Every morning during my commute to work, in the span of 25 minutes on the Paoli-Thorndale train from Suburban Station to Overbrook, I witness what I know to be true through data and statistics: Pronounced socioeconomic disparities have resulted in health inequities in our region. According to the Robert Wood Johnson Foundation’s County Health Rankings, Montgomery County stands first among Pennsylvania counties in the socioeconomic factors that determine health, whereas Philadelphia ranks 67th out of 67 counties in those same factors. These counties are separated, not by hundreds of miles or natural barriers, but by one street: City Avenue.
This is the age of analytics, in everything from baseball to journalism to manufacturing: how many pitches thrown, clicks on that post, widgets sold. Now, Moneyball has met health care, and the evidence is clear: Economic inequality and lack of mobility result in negative and lasting adverse health consequences. We already have data that shows the strong association between health and economic inequality. The question now is how to change those social and economic factors to improve and maintain the health of those on both sides of the avenue. Without a doubt, that requires a more complex math.
What I see on my morning commute are hospitals, schools and public transportation, all of which can be thought of as anchor institutions. While government administrations and policies continually change, these institutions remain in place through the years and can — should — be vital allies in ensuring health and well-being in our communities. As our nation continues to negotiate the future of health care, it becomes ever more important that such local partners and stakeholders collaborate with one another. Since we know that health is mostly determined outside the hospital, we find ourselves — academics, policy makers, health systems and community partners — in the uncharted territory of coming together to design, implement and evaluate strategies to ultimately improve the health of our population.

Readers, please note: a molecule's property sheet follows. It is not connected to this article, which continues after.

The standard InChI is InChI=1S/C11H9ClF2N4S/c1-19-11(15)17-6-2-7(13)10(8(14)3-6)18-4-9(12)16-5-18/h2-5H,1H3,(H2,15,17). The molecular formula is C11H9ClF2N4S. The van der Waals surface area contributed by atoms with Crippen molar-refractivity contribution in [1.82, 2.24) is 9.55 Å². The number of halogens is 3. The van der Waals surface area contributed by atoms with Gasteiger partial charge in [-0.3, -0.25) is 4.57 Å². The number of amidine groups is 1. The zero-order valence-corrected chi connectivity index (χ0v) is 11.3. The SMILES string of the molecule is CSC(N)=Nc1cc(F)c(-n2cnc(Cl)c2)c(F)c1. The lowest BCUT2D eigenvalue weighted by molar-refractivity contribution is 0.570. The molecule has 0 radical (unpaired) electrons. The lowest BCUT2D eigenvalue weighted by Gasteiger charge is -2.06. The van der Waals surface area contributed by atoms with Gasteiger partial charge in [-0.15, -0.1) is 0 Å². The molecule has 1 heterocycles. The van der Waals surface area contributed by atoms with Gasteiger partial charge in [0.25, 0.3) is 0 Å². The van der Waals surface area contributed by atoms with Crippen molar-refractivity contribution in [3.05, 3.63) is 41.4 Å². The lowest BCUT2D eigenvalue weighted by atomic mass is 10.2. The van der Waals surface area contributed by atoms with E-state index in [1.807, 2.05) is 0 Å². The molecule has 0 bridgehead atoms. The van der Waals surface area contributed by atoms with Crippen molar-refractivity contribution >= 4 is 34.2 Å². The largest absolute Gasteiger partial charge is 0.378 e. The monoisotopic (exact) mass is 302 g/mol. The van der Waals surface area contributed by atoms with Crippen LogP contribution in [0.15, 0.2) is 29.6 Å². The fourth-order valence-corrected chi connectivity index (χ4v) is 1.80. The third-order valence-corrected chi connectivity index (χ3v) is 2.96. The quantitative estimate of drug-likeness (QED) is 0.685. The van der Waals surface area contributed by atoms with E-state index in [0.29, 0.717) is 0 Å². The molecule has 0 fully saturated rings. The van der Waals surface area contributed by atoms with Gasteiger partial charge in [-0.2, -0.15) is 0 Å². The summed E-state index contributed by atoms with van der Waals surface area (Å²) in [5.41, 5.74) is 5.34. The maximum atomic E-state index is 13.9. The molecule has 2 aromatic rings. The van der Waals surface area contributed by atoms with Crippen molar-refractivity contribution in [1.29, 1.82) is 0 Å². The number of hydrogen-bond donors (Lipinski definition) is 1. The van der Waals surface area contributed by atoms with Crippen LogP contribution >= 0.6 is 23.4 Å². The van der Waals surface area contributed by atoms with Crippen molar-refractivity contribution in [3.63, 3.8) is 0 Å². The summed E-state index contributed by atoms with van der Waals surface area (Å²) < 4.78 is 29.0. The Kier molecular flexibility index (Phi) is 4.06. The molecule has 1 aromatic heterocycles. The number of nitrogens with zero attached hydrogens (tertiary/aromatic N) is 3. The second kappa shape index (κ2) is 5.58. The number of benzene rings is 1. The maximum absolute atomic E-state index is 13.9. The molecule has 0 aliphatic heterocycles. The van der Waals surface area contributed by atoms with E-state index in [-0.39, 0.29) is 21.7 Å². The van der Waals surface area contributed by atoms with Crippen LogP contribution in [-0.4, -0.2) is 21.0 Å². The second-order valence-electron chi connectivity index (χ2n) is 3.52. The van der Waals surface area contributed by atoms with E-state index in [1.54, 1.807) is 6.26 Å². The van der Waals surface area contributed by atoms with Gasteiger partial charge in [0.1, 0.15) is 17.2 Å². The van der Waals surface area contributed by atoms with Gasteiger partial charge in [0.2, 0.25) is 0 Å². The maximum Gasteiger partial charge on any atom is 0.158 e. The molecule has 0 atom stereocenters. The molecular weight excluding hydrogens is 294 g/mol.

In 1884, John D. Lankenau, then president of Lankenau Hospital, amended its mission to provide care for those who were unable to afford it. This was more than a hundred years prior to the enactment of the federal law that requires anyone coming to an emergency room to be treated regardless of insurance status or ability to pay. To update his vision, we need to really understand our communities — to understand us.
A big step toward such understanding was the establishment last year, in collaboration with the Thomas Jefferson University College of Population Health, of the Main Line Health Center for Population Health Research. As its associate director, I focus on identifying and closing care gaps and disparities in our community and designing health strategies that are tailored to real needs. One of our first projects has been the creation of a health “dashboard” that provides information on the sociodemographics, health risk factors and economic circumstances of individuals living in Montgomery, Bucks, Philadelphia, Chester and Delaware counties, using open data. This dashboard was inspired by the amazing work done by the City of Philadelphia with its Community Health Explorer tool. Philadelphia has a history of commitment to open data efforts, making information on the social determinants of health increasingly easier to find and use.
Each day, 253,000 workers commute into Philadelphia County, and 146,825 residents leave the county for work. County lines show up on maps; they shouldn’t show up in lives. Health partnerships like the one between Jefferson and Main Line Health may be new, but changing the outlines of local health maps will require such collaborations. I am energized by the evidence that there is already a strong foundation for the work ahead.
NORMA A. PADRÓN is associate director of the Main Line Health Center for Population Health Research at the Lankenau Institute for Medical Research, located on the campus of Lankenau Medical Center.
First published as “The Hard Truth Behind Our Numbers” in Philadelphia magazine’s May 2017 issue.